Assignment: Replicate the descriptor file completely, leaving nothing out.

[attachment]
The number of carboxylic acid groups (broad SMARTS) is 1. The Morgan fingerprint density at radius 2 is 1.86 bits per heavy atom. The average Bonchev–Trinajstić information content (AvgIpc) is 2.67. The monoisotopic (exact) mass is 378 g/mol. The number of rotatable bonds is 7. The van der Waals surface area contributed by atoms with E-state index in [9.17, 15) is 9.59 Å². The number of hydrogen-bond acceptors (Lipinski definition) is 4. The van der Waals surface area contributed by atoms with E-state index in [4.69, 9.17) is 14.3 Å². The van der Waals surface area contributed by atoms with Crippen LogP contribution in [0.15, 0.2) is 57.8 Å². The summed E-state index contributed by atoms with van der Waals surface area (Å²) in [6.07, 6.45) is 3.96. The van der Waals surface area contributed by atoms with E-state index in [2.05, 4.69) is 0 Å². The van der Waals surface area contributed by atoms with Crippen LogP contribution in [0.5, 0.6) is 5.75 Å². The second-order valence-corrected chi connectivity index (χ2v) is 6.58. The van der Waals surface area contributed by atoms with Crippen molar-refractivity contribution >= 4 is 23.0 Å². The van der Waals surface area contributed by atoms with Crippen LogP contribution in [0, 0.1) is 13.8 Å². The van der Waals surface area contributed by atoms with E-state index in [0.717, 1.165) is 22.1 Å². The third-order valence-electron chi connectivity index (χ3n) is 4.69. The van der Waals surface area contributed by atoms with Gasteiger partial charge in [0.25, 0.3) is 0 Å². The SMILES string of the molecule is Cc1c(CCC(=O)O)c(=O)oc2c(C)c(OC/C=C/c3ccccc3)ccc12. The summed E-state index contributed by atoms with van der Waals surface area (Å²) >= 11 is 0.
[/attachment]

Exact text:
The number of carboxylic acid groups (broad SMARTS) is 1. The Morgan fingerprint density at radius 2 is 1.86 bits per heavy atom. The average Bonchev–Trinajstić information content (AvgIpc) is 2.67. The monoisotopic (exact) mass is 378 g/mol. The number of rotatable bonds is 7. The van der Waals surface area contributed by atoms with E-state index in [9.17, 15) is 9.59 Å². The number of hydrogen-bond acceptors (Lipinski definition) is 4. The van der Waals surface area contributed by atoms with E-state index in [4.69, 9.17) is 14.3 Å². The van der Waals surface area contributed by atoms with Crippen LogP contribution in [0.15, 0.2) is 57.8 Å². The summed E-state index contributed by atoms with van der Waals surface area (Å²) in [6.07, 6.45) is 3.96. The van der Waals surface area contributed by atoms with E-state index in [2.05, 4.69) is 0 Å². The van der Waals surface area contributed by atoms with Crippen LogP contribution in [0.5, 0.6) is 5.75 Å². The second-order valence-corrected chi connectivity index (χ2v) is 6.58. The van der Waals surface area contributed by atoms with Crippen molar-refractivity contribution >= 4 is 23.0 Å². The van der Waals surface area contributed by atoms with Crippen LogP contribution in [0, 0.1) is 13.8 Å². The van der Waals surface area contributed by atoms with E-state index in [0.717, 1.165) is 22.1 Å². The third-order valence-electron chi connectivity index (χ3n) is 4.69. The van der Waals surface area contributed by atoms with Gasteiger partial charge in [0.25, 0.3) is 0 Å². The SMILES string of the molecule is Cc1c(CCC(=O)O)c(=O)oc2c(C)c(OC/C=C/c3ccccc3)ccc12. The summed E-state index contributed by atoms with van der Waals surface area (Å²) >= 11 is 0.